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Effects of dietary glucose and fructose upon cannabinoid CB1 receptor functionality in the rat brain: a pilot study
Umeå University, Faculty of Medicine, Department of Public Health and Clinical Medicine, Medicine.
Umeå University, Faculty of Medicine, Department of Pharmacology and Clinical Neuroscience, Pharmacology.
Umeå University, Faculty of Medicine, Department of Public Health and Clinical Medicine, Medicine.
Umeå University, Faculty of Medicine, Department of Public Health and Clinical Medicine, Medicine.
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2014 (English)In: Life Sciences, ISSN 0024-3205, E-ISSN 1879-0631, Vol. 108, no 2, 116-121 p.Article in journal (Refereed) Published
Abstract [en]

Aims: A high consumption of fructose leads not only to peripheral changes in insulin sensitivity and vascular function, but also to central changes in several brain regions. Given the role of the endogenous cannabinoid system in the control of energy intake, we undertook a pilot study to determine whether a high fructose diet produced changes in brain CB1 receptor functionality. Main methods: Male rats given access ad libitum to normal chow were given either water, glucose or fructose solutions to drink. CBI receptor functionality was measured autoradiographically as the increase in [35SJGTP)/S binding produced by the agonist CP55,940. Key findings: Seven regions were investigated: the prefrontal cortex, caudate-putamen, hippocampal CAI-CA3, dentate gyrus, amygdala, and dorsomedial and ventromedial hypothalami. Two-way robust Wilcoxon analyses for each brain region indicated that the dietary treatment did not produce significant main effects upon agonist-stimulated [35S]GThyS binding in any of the regions, in contrast to a significant main effect upon both leptin and adiponectin levels in the blood. However, a MANCOVA of the data controlling for leptin and adiponectin as co-variables identified a significant effect of glucose and fructose treatment for five weeks upon the [35S]GTPI/S response in the ventromedial hypothalamus, a region of importance for regulation of appetite. Significance: It is concluded from this pilot study that palatable solutions do not produce overt changes in brain CBI receptor functionality, although subtle changes in discrete brain regions may occur.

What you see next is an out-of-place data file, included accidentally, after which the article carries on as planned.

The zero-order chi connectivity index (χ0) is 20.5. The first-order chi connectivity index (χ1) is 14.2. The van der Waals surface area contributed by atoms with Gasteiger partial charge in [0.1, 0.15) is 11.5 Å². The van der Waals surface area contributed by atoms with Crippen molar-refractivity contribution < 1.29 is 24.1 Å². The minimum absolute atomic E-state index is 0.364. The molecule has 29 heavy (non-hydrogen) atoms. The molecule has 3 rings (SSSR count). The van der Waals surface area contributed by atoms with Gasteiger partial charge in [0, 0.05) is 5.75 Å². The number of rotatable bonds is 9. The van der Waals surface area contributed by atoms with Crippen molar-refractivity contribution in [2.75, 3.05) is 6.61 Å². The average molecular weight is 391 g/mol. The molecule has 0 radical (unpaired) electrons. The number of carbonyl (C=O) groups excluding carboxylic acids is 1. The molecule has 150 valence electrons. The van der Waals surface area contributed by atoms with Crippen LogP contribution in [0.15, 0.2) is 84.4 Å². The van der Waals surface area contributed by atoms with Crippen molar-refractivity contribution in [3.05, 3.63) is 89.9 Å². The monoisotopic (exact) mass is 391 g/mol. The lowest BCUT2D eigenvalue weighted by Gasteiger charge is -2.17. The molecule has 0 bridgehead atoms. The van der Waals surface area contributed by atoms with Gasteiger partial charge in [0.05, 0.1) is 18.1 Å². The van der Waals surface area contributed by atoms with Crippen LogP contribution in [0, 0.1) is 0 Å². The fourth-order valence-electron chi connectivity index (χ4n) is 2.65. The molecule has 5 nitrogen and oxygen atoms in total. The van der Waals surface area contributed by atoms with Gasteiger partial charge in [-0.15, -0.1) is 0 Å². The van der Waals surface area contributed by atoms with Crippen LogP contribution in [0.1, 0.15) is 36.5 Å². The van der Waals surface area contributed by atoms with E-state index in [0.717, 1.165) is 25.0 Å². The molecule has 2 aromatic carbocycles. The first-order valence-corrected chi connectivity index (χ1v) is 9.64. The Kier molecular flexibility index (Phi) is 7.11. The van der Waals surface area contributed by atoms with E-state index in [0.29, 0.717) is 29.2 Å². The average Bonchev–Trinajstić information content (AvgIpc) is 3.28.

Place, publisher, year, edition, pages
Elsevier, 2014. Vol. 108, no 2, 116-121 p.
Keyword [en]
Fructose, Endocannabinoid, fructose, endocannabinoid, CB1 receptors, [S-35]GTP gamma S autoradiography, leptin, adiponectin
National Category
Pharmaceutical Sciences
Identifiers
URN: urn:nbn:se:umu:diva-91832DOI: 10.1016/j.lfs.2014.05.019ISI: 000339367100008OAI: oai:DiVA.org:umu-91832DiVA: diva2:742281
Available from: 2014-09-01 Created: 2014-08-18 Last updated: 2017-05-23Bibliographically approved

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Rojo, Maria LuisaCipriano, MariateresaSöderstrom, IngegerdSimonyte, KotrynaOlsson, TommyFowler, Christopher J.

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